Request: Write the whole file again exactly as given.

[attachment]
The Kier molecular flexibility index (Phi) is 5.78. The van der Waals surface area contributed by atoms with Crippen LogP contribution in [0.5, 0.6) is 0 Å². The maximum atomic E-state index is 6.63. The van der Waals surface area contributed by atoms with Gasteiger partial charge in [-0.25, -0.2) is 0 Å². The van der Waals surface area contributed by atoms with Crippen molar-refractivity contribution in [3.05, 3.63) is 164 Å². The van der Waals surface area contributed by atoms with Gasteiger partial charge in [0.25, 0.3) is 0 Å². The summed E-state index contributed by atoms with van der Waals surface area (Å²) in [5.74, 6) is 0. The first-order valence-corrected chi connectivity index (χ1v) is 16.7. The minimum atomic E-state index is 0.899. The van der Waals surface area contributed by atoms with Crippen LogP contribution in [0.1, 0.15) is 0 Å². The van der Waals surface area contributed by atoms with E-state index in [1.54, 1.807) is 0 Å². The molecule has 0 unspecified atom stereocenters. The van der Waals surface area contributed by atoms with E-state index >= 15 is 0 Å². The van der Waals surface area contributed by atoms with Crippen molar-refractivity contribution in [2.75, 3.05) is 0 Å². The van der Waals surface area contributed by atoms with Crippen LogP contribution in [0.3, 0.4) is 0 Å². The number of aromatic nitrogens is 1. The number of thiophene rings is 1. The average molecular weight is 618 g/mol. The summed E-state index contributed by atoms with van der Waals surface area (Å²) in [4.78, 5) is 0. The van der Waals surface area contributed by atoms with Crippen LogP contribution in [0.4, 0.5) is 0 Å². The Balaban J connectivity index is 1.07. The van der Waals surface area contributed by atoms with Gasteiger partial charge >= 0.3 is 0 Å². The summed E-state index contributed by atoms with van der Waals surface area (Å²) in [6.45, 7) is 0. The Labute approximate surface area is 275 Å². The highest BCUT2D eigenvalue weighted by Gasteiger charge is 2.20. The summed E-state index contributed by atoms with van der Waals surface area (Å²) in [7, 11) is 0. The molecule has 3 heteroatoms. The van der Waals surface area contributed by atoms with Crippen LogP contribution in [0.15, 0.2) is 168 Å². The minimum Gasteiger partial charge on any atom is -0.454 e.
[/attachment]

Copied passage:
The Kier molecular flexibility index (Phi) is 5.78. The van der Waals surface area contributed by atoms with Crippen LogP contribution in [0.5, 0.6) is 0 Å². The maximum atomic E-state index is 6.63. The van der Waals surface area contributed by atoms with Gasteiger partial charge in [-0.25, -0.2) is 0 Å². The van der Waals surface area contributed by atoms with Crippen molar-refractivity contribution in [3.05, 3.63) is 164 Å². The van der Waals surface area contributed by atoms with Gasteiger partial charge in [0.25, 0.3) is 0 Å². The summed E-state index contributed by atoms with van der Waals surface area (Å²) in [5.74, 6) is 0. The first-order valence-corrected chi connectivity index (χ1v) is 16.7. The minimum atomic E-state index is 0.899. The van der Waals surface area contributed by atoms with Crippen LogP contribution in [0.1, 0.15) is 0 Å². The van der Waals surface area contributed by atoms with E-state index in [1.54, 1.807) is 0 Å². The molecule has 0 unspecified atom stereocenters. The van der Waals surface area contributed by atoms with E-state index >= 15 is 0 Å². The van der Waals surface area contributed by atoms with Crippen molar-refractivity contribution in [2.75, 3.05) is 0 Å². The van der Waals surface area contributed by atoms with Crippen LogP contribution in [0.3, 0.4) is 0 Å². The number of aromatic nitrogens is 1. The number of thiophene rings is 1. The average molecular weight is 618 g/mol. The summed E-state index contributed by atoms with van der Waals surface area (Å²) in [4.78, 5) is 0. The van der Waals surface area contributed by atoms with Crippen LogP contribution in [0.4, 0.5) is 0 Å². The Balaban J connectivity index is 1.07. The van der Waals surface area contributed by atoms with Gasteiger partial charge >= 0.3 is 0 Å². The summed E-state index contributed by atoms with van der Waals surface area (Å²) in [6.45, 7) is 0. The Labute approximate surface area is 275 Å². The highest BCUT2D eigenvalue weighted by Gasteiger charge is 2.20. The summed E-state index contributed by atoms with van der Waals surface area (Å²) in [7, 11) is 0. The molecule has 3 heteroatoms. The van der Waals surface area contributed by atoms with Crippen LogP contribution in [0.15, 0.2) is 168 Å². The minimum Gasteiger partial charge on any atom is -0.454 e.